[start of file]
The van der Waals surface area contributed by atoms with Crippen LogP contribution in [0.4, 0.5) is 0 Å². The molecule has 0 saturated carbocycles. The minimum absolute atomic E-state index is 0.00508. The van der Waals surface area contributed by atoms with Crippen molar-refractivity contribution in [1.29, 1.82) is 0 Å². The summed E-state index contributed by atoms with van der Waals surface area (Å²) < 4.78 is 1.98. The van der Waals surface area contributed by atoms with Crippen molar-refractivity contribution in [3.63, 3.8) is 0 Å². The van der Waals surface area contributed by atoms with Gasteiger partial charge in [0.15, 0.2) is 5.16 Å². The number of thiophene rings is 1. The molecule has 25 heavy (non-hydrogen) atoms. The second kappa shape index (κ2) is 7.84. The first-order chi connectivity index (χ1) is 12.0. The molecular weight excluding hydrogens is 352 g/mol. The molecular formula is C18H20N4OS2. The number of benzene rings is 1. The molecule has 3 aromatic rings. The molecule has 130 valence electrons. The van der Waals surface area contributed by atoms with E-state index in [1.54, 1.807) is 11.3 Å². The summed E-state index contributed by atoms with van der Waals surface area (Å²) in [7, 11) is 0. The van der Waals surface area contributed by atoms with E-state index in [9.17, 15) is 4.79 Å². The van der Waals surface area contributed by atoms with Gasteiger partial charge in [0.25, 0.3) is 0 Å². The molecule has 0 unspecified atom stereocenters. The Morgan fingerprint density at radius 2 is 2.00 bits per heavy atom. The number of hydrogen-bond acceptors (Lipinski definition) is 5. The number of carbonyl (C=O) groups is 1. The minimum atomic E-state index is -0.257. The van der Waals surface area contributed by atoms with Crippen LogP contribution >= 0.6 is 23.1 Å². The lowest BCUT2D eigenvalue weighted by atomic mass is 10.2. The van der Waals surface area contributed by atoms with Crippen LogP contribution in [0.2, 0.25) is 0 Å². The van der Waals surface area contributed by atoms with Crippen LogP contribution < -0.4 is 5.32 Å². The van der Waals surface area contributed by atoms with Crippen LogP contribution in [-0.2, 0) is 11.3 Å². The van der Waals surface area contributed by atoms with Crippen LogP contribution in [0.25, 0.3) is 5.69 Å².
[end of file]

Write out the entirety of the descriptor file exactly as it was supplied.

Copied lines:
The van der Waals surface area contributed by atoms with Crippen LogP contribution in [0.4, 0.5) is 0 Å². The molecule has 0 saturated carbocycles. The minimum absolute atomic E-state index is 0.00508. The van der Waals surface area contributed by atoms with Crippen molar-refractivity contribution in [1.29, 1.82) is 0 Å². The summed E-state index contributed by atoms with van der Waals surface area (Å²) < 4.78 is 1.98. The van der Waals surface area contributed by atoms with Crippen molar-refractivity contribution in [3.63, 3.8) is 0 Å². The van der Waals surface area contributed by atoms with Gasteiger partial charge in [0.15, 0.2) is 5.16 Å². The number of thiophene rings is 1. The molecule has 25 heavy (non-hydrogen) atoms. The second kappa shape index (κ2) is 7.84. The first-order chi connectivity index (χ1) is 12.0. The molecular weight excluding hydrogens is 352 g/mol. The molecular formula is C18H20N4OS2. The number of benzene rings is 1. The molecule has 3 aromatic rings. The molecule has 130 valence electrons. The van der Waals surface area contributed by atoms with E-state index in [1.54, 1.807) is 11.3 Å². The summed E-state index contributed by atoms with van der Waals surface area (Å²) in [7, 11) is 0. The van der Waals surface area contributed by atoms with E-state index in [9.17, 15) is 4.79 Å². The van der Waals surface area contributed by atoms with Gasteiger partial charge in [0.25, 0.3) is 0 Å². The molecule has 0 unspecified atom stereocenters. The Morgan fingerprint density at radius 2 is 2.00 bits per heavy atom. The number of hydrogen-bond acceptors (Lipinski definition) is 5. The number of carbonyl (C=O) groups is 1. The minimum atomic E-state index is -0.257. The van der Waals surface area contributed by atoms with Crippen LogP contribution >= 0.6 is 23.1 Å². The lowest BCUT2D eigenvalue weighted by atomic mass is 10.2. The van der Waals surface area contributed by atoms with Crippen LogP contribution in [0.2, 0.25) is 0 Å². The van der Waals surface area contributed by atoms with Crippen LogP contribution < -0.4 is 5.32 Å². The van der Waals surface area contributed by atoms with Crippen LogP contribution in [-0.2, 0) is 11.3 Å². The van der Waals surface area contributed by atoms with Crippen LogP contribution in [0.25, 0.3) is 5.69 Å².